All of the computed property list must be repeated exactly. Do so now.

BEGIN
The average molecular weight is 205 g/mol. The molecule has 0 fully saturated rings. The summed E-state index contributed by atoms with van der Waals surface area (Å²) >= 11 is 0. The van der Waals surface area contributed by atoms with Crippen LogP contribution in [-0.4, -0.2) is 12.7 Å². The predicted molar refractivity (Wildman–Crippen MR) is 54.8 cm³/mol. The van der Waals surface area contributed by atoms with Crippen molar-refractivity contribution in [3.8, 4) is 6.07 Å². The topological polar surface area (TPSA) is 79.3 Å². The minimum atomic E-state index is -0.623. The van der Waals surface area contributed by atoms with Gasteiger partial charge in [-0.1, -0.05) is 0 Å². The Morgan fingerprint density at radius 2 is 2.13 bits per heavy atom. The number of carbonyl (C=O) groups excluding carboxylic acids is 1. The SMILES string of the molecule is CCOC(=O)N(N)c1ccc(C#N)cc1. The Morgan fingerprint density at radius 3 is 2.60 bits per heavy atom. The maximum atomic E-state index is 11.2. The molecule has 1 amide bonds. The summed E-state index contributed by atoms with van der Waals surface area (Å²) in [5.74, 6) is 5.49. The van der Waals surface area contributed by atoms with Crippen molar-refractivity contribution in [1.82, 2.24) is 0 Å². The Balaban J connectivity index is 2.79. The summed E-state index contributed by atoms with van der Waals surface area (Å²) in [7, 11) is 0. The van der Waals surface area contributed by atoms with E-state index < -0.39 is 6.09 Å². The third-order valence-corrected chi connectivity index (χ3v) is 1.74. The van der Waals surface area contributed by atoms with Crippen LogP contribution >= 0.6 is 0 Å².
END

The average molecular weight is 205 g/mol. The molecule has 0 fully saturated rings. The summed E-state index contributed by atoms with van der Waals surface area (Å²) >= 11 is 0. The van der Waals surface area contributed by atoms with Crippen LogP contribution in [-0.4, -0.2) is 12.7 Å². The predicted molar refractivity (Wildman–Crippen MR) is 54.8 cm³/mol. The van der Waals surface area contributed by atoms with Crippen molar-refractivity contribution in [3.8, 4) is 6.07 Å². The topological polar surface area (TPSA) is 79.3 Å². The minimum atomic E-state index is -0.623. The van der Waals surface area contributed by atoms with Gasteiger partial charge in [-0.1, -0.05) is 0 Å². The Morgan fingerprint density at radius 2 is 2.13 bits per heavy atom. The number of carbonyl (C=O) groups excluding carboxylic acids is 1. The SMILES string of the molecule is CCOC(=O)N(N)c1ccc(C#N)cc1. The Morgan fingerprint density at radius 3 is 2.60 bits per heavy atom. The maximum atomic E-state index is 11.2. The molecule has 1 amide bonds. The summed E-state index contributed by atoms with van der Waals surface area (Å²) in [5.74, 6) is 5.49. The van der Waals surface area contributed by atoms with Crippen molar-refractivity contribution in [1.82, 2.24) is 0 Å². The Balaban J connectivity index is 2.79. The summed E-state index contributed by atoms with van der Waals surface area (Å²) in [7, 11) is 0. The van der Waals surface area contributed by atoms with E-state index < -0.39 is 6.09 Å². The third-order valence-corrected chi connectivity index (χ3v) is 1.74. The van der Waals surface area contributed by atoms with Crippen LogP contribution >= 0.6 is 0 Å².